Airport Workers Confess Travel Tricks And Tips That The Airlines Don't Want You To KnowImage by Steve Buissinne from Pixabay

27. The Bubbly

I’m a long haul flight attendant, coming up to six years. I’ve worked short, long and now ultra long haul flying. From economy to first class and everything in between. Obligatory, my opinions are my own and not reflective of my employer and I can only speak for the airlines I have worked on.

Everyone asks about the water and whether it’s safe to drink… To clarify, the tanks ARE cleaned out but it depends on what you define as regularly. Ours go a maximum of a week before being scrubbed out. It’s basic Health and Safety. Also our boilers have filters built in before pouring tea or coffee. I’ve seen people not want to drink the water because it appears cloudy. This has nothing to do with the water and is due to the air pressure. If you tap the side of your bottle/cup, the bubbles will dissipate quickly.


Airport Workers Confess Travel Tricks And Tips That The Airlines Don't Want You To Know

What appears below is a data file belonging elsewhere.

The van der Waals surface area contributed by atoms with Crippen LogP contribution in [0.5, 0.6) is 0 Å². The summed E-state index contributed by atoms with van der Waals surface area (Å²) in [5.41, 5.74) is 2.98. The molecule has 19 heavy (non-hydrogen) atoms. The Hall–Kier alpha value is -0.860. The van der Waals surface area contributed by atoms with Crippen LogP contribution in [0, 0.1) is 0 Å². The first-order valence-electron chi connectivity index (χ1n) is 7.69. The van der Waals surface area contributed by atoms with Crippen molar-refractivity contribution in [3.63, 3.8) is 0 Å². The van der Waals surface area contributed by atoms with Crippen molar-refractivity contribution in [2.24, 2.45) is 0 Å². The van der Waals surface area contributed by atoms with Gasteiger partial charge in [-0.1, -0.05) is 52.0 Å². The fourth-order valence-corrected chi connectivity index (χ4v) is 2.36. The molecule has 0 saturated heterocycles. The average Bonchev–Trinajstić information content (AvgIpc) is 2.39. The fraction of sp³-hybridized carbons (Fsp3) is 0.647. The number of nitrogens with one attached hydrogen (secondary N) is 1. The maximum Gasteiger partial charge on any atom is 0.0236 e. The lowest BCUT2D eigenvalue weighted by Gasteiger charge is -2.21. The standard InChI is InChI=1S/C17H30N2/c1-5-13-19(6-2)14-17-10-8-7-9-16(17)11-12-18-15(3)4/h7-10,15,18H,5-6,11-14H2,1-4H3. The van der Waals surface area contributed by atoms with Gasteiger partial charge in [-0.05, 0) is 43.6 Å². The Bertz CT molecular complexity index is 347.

26. And MY Axe

There is a large list of things that can be broken but the aircraft can still fly.

Often there will be a corpse in the cargo hold.

There is a crash axe just laying around in the cabin. It can gravely injure (not tested) but it won’t actually get through the aircraft skin or windows (tested).

Lavatory doors can be opened from the outside by lifting the metal plate saying “lavatory” and pulling the pin under it.

Both pilots may not eat the same meal, but they might be eating at the same time while the plane flies itself.


Airport Workers Confess Travel Tricks And Tips That The Airlines Don't Want You To KnowImage by Free-Photos from Pixabay

25. Not To Make Flying More Terrifying But…

When flying overseas there are generally no systems tracking the movement of your aircraft for several thousand miles i.e. how they go missing.


24. This Takes Cutting The Line To The Next Level

People fake needing a wheelchair to gain boarding priority. Ten wheelchairs get on and only one person needs it getting off. We call them miracle flights.


23. Flying With Terrified Furry Friends

If you checked your Dog there’s about a 30% chance it’s terrified before it even gets on the plane, who knows how scared it gets during the actual flight. Bag room agents will usually try to comfort a scared animal, but all we can really do is talk to it, so if you write your pet’s name on their carrier it usually helps a lot.

I’ve never seen a cat who was scared in the bag room, cats don’t care.